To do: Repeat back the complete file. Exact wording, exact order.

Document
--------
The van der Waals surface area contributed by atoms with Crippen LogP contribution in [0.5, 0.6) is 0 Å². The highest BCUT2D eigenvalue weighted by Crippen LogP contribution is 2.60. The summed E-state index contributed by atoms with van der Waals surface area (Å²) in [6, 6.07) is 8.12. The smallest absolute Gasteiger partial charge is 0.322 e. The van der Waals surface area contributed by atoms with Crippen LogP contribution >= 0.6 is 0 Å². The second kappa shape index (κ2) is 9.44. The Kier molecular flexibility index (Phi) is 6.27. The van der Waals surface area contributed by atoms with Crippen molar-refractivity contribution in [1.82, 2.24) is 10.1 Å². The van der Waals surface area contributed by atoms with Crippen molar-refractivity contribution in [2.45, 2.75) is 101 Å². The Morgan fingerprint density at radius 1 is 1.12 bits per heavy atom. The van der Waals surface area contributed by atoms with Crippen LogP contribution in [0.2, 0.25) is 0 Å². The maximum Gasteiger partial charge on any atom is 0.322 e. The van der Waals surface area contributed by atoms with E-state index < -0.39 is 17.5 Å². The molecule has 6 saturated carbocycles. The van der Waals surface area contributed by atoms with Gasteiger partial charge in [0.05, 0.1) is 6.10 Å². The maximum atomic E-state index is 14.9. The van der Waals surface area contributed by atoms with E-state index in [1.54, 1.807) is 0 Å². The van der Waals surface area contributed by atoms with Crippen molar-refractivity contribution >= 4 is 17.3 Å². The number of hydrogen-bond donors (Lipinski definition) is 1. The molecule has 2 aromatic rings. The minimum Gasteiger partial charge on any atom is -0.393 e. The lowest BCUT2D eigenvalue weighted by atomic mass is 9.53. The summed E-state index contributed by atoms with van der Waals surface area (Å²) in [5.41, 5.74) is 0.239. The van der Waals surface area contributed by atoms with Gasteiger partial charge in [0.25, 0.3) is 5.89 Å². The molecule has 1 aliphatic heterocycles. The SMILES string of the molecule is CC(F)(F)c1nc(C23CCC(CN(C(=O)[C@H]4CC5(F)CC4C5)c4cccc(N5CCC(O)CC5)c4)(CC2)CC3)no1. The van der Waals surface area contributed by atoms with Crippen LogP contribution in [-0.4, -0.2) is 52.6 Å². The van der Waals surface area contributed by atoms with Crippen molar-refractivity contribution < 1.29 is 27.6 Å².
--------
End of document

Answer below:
The van der Waals surface area contributed by atoms with Crippen LogP contribution in [0.5, 0.6) is 0 Å². The highest BCUT2D eigenvalue weighted by Crippen LogP contribution is 2.60. The summed E-state index contributed by atoms with van der Waals surface area (Å²) in [6, 6.07) is 8.12. The smallest absolute Gasteiger partial charge is 0.322 e. The van der Waals surface area contributed by atoms with Crippen LogP contribution >= 0.6 is 0 Å². The second kappa shape index (κ2) is 9.44. The Kier molecular flexibility index (Phi) is 6.27. The van der Waals surface area contributed by atoms with Crippen molar-refractivity contribution in [1.82, 2.24) is 10.1 Å². The van der Waals surface area contributed by atoms with Crippen molar-refractivity contribution in [2.45, 2.75) is 101 Å². The Morgan fingerprint density at radius 1 is 1.12 bits per heavy atom. The van der Waals surface area contributed by atoms with Crippen LogP contribution in [0.2, 0.25) is 0 Å². The maximum Gasteiger partial charge on any atom is 0.322 e. The van der Waals surface area contributed by atoms with E-state index < -0.39 is 17.5 Å². The molecule has 6 saturated carbocycles. The van der Waals surface area contributed by atoms with Gasteiger partial charge in [0.05, 0.1) is 6.10 Å². The maximum atomic E-state index is 14.9. The van der Waals surface area contributed by atoms with E-state index in [1.54, 1.807) is 0 Å². The van der Waals surface area contributed by atoms with Crippen molar-refractivity contribution >= 4 is 17.3 Å². The number of hydrogen-bond donors (Lipinski definition) is 1. The molecule has 2 aromatic rings. The minimum Gasteiger partial charge on any atom is -0.393 e. The lowest BCUT2D eigenvalue weighted by atomic mass is 9.53. The summed E-state index contributed by atoms with van der Waals surface area (Å²) in [5.41, 5.74) is 0.239. The van der Waals surface area contributed by atoms with Gasteiger partial charge in [0.25, 0.3) is 5.89 Å². The molecule has 1 aliphatic heterocycles. The SMILES string of the molecule is CC(F)(F)c1nc(C23CCC(CN(C(=O)[C@H]4CC5(F)CC4C5)c4cccc(N5CCC(O)CC5)c4)(CC2)CC3)no1. The van der Waals surface area contributed by atoms with Crippen LogP contribution in [-0.4, -0.2) is 52.6 Å². The van der Waals surface area contributed by atoms with Crippen molar-refractivity contribution < 1.29 is 27.6 Å².